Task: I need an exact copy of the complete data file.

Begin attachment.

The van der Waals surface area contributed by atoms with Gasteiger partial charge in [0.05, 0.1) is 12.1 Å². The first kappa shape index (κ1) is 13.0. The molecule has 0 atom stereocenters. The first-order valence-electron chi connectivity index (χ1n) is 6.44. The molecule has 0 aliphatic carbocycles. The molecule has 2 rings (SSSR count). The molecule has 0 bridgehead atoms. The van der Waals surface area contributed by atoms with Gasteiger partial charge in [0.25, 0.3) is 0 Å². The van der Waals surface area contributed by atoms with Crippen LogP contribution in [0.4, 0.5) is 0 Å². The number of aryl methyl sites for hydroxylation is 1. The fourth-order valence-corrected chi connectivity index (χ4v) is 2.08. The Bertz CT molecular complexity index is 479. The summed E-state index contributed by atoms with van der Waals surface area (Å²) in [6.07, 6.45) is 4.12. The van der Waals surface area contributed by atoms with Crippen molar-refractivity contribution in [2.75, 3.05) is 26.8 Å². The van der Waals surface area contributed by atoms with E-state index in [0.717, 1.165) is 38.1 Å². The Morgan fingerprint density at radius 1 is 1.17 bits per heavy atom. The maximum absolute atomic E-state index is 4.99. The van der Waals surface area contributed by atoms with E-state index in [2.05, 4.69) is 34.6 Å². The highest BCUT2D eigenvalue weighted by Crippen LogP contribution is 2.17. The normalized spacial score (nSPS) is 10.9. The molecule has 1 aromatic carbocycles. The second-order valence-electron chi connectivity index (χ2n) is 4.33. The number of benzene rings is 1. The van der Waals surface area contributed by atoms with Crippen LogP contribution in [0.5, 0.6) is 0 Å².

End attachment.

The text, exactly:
The van der Waals surface area contributed by atoms with Gasteiger partial charge in [0.05, 0.1) is 12.1 Å². The first kappa shape index (κ1) is 13.0. The molecule has 0 atom stereocenters. The first-order valence-electron chi connectivity index (χ1n) is 6.44. The molecule has 0 aliphatic carbocycles. The molecule has 2 rings (SSSR count). The molecule has 0 bridgehead atoms. The van der Waals surface area contributed by atoms with Gasteiger partial charge in [0.25, 0.3) is 0 Å². The van der Waals surface area contributed by atoms with Crippen LogP contribution in [0.4, 0.5) is 0 Å². The number of aryl methyl sites for hydroxylation is 1. The fourth-order valence-corrected chi connectivity index (χ4v) is 2.08. The Bertz CT molecular complexity index is 479. The summed E-state index contributed by atoms with van der Waals surface area (Å²) in [6.07, 6.45) is 4.12. The van der Waals surface area contributed by atoms with Crippen molar-refractivity contribution in [2.75, 3.05) is 26.8 Å². The van der Waals surface area contributed by atoms with E-state index in [0.717, 1.165) is 38.1 Å². The Morgan fingerprint density at radius 1 is 1.17 bits per heavy atom. The maximum absolute atomic E-state index is 4.99. The van der Waals surface area contributed by atoms with E-state index in [2.05, 4.69) is 34.6 Å². The highest BCUT2D eigenvalue weighted by Crippen LogP contribution is 2.17. The normalized spacial score (nSPS) is 10.9. The molecule has 1 aromatic carbocycles. The second-order valence-electron chi connectivity index (χ2n) is 4.33. The number of benzene rings is 1. The van der Waals surface area contributed by atoms with Crippen LogP contribution in [0.5, 0.6) is 0 Å².